Well I think I have a workable sourdough recipe now. It has taken several tries and a new sourdough starter but we are there now I think. Well, enough so that I will share the recipe.
I was a little low on flour the other day so by sheer necessity I made a smaller batch. It made 1 nice high singe large loaf which will last my family around 36-48 hours depending on whether we have toast for breakfast or not. It means I’m baking every 1-2 days which is great for the sake of my starter.
I made my starters, one using fresh ground organic spelt flour and the other organic white flour following the recipe with the grapes as previously posted and then when I fed them I used organic rye flour. They seem to dearly love the rye as the silly thing bubbled up so much it overflowed about a 1/2 cups worth… All over my bread bin, down the back and into the bin too. Hence, the loaf of bread in there was ruined. 😦 Nothing like waking up after a bad sleep to exploded sourdough starter.
I used the spet rye starter for this oaf but it should be no difference.
Thermomix sourdough my way. 🙂
200g organic wheat/spelt grain, mill sp 9 for 2 mins.
600g organic bread flour
400g filtered water – don’t use tap water as the chlorine in it is unfriendly to sourdough yeasts. You can “air off” the chlorine though I believe by laving the water to sit for 24 or more hours.
2 teaspoons Himalayan rock salt or other quality salt (please don’t use the crappy iodised table rubbish)
20g good quality oil. I used EVOO but I’m looking for an oil that doesn’t turn rancid when heated.
Mix sp7 10 secs until combined then 3 mins interval. Tip onto floured board, mat or bench and hand knead just until it is abe to be handled without sticking too much. You will need a bit more flour for this, maybe 1/4 cup or so. This is still quite a sticky dough. Mold into your well oiled or lined bread tin, cover with a tea towel and leave on the bench for 7 hours to rise. Yes, 7 hours. Then bake it fr around an hour at 180 degrees C.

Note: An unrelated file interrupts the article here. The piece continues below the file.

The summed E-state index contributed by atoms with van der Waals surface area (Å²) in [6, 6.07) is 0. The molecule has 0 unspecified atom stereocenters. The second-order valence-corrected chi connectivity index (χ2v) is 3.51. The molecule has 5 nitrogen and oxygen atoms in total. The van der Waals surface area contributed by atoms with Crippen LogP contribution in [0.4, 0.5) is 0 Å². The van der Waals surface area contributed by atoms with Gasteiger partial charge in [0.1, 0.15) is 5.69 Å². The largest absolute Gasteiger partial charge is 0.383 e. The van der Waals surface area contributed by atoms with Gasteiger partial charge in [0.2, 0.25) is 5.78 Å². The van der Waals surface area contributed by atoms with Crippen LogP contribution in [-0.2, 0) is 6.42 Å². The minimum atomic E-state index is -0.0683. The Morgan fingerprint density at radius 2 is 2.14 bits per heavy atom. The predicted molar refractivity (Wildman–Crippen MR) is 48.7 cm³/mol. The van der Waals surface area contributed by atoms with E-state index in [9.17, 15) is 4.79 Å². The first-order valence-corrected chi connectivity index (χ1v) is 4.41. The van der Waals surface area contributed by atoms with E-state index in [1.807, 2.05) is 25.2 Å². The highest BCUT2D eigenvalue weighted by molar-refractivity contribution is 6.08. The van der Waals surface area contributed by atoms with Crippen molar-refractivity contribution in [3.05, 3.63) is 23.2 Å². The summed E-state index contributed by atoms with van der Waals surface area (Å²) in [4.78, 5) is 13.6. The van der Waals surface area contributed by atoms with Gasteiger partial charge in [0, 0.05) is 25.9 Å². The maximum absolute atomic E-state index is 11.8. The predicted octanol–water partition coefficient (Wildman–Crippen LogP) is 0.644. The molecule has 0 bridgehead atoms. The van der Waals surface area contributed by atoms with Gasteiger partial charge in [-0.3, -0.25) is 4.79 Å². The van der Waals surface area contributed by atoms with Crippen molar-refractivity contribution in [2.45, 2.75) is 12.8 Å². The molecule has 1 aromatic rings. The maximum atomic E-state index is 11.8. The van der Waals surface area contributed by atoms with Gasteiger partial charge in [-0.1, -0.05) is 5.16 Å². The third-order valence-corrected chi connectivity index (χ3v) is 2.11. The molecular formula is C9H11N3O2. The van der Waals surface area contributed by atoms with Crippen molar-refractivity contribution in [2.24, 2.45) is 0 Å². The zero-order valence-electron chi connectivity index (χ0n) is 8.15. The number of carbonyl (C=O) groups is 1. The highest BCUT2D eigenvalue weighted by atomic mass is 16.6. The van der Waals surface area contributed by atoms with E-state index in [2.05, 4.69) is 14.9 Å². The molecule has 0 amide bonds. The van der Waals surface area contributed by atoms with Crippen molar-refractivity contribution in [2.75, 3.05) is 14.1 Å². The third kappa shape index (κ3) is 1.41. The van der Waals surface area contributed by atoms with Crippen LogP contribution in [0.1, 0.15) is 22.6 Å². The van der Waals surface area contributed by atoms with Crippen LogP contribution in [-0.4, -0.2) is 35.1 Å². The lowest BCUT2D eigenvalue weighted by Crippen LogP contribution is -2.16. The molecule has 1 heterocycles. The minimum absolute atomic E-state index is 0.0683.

Some recent reading has taught me that grains these days, because of the harvesting technique used do not get the opportunity to sprout. Before modern harvesting techniques, wheat was cut down, gathered into sheaves and stood up outside in shocks to rest. In this time it would possibly begin to sprout which broke down certain enzymes present in the grains which make it much harder to digest. You can achieve the same results by soaking grains until you see them begin to sprout and then drying/dehydrating them again but it is time consuming. The same chemical process apparently occurs when bread is left for extended rising time. Hence it is easier to digest, and in the case of sourdough, has a good chance for the yeasts to multiply, do their thing and rise the bread.
I have a history of later onset gluten intolerance running in my family and I suspect that I have some of the early symptoms so this is a technique that is helping minimise the effects and it is definitely working for me.
I also heard the other day that wheat has been selectively bred over the years to increase the gluten content (selective breeding of plants not GMO) and wheat now contains a LOT more gluten. I can’t source the article I read but I think it used to be around 3% and is currently up to 50% or something incredibly high. No wonder gluten intolerance seems to be on the increase!
Anyway, the long rise time works well for me with the children too. I make the dough just after breakfast whilst I clean up the
bomb site kitchen and then I bake it around dinnertime. I can then make use of the oven heat if I need to oven for dinner too. 🙂 Then my darling husband gets to try it out first as I make him breakfast to eat on his way to work – homemade organic sourdough with homemade homegrown lemon marmalade and a coffee. 🙂